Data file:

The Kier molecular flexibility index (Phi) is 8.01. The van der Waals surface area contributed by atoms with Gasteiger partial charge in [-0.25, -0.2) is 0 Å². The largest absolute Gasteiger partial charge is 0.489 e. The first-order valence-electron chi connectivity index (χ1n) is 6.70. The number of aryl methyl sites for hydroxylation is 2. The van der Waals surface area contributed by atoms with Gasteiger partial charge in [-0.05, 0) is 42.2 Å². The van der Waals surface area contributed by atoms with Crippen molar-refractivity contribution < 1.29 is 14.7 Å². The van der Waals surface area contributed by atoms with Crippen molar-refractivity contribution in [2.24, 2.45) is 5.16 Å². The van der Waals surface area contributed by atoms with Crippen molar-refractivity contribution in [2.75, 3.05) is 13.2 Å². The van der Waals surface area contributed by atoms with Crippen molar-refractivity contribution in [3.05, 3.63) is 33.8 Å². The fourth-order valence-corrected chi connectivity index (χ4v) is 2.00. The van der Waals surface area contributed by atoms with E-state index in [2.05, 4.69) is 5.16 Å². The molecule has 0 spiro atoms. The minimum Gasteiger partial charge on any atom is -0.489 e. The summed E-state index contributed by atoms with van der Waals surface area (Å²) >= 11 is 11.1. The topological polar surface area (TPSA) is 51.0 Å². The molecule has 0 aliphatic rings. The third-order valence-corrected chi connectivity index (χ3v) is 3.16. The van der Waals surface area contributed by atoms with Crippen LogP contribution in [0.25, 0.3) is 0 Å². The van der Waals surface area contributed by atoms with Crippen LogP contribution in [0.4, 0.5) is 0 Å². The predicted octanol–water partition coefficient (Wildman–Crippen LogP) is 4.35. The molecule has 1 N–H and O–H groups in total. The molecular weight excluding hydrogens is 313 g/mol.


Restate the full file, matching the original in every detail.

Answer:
The Kier molecular flexibility index (Phi) is 8.01. The van der Waals surface area contributed by atoms with Gasteiger partial charge in [-0.25, -0.2) is 0 Å². The largest absolute Gasteiger partial charge is 0.489 e. The first-order valence-electron chi connectivity index (χ1n) is 6.70. The number of aryl methyl sites for hydroxylation is 2. The van der Waals surface area contributed by atoms with Gasteiger partial charge in [-0.05, 0) is 42.2 Å². The van der Waals surface area contributed by atoms with Crippen molar-refractivity contribution < 1.29 is 14.7 Å². The van der Waals surface area contributed by atoms with Crippen molar-refractivity contribution in [2.24, 2.45) is 5.16 Å². The van der Waals surface area contributed by atoms with Crippen molar-refractivity contribution in [2.75, 3.05) is 13.2 Å². The van der Waals surface area contributed by atoms with Crippen molar-refractivity contribution in [3.05, 3.63) is 33.8 Å². The fourth-order valence-corrected chi connectivity index (χ4v) is 2.00. The van der Waals surface area contributed by atoms with E-state index in [2.05, 4.69) is 5.16 Å². The molecule has 0 spiro atoms. The minimum Gasteiger partial charge on any atom is -0.489 e. The summed E-state index contributed by atoms with van der Waals surface area (Å²) >= 11 is 11.1. The topological polar surface area (TPSA) is 51.0 Å². The molecule has 0 aliphatic rings. The third-order valence-corrected chi connectivity index (χ3v) is 3.16. The van der Waals surface area contributed by atoms with Crippen LogP contribution in [0.25, 0.3) is 0 Å². The van der Waals surface area contributed by atoms with Crippen LogP contribution in [0.4, 0.5) is 0 Å². The predicted octanol–water partition coefficient (Wildman–Crippen LogP) is 4.35. The molecule has 1 N–H and O–H groups in total. The molecular weight excluding hydrogens is 313 g/mol.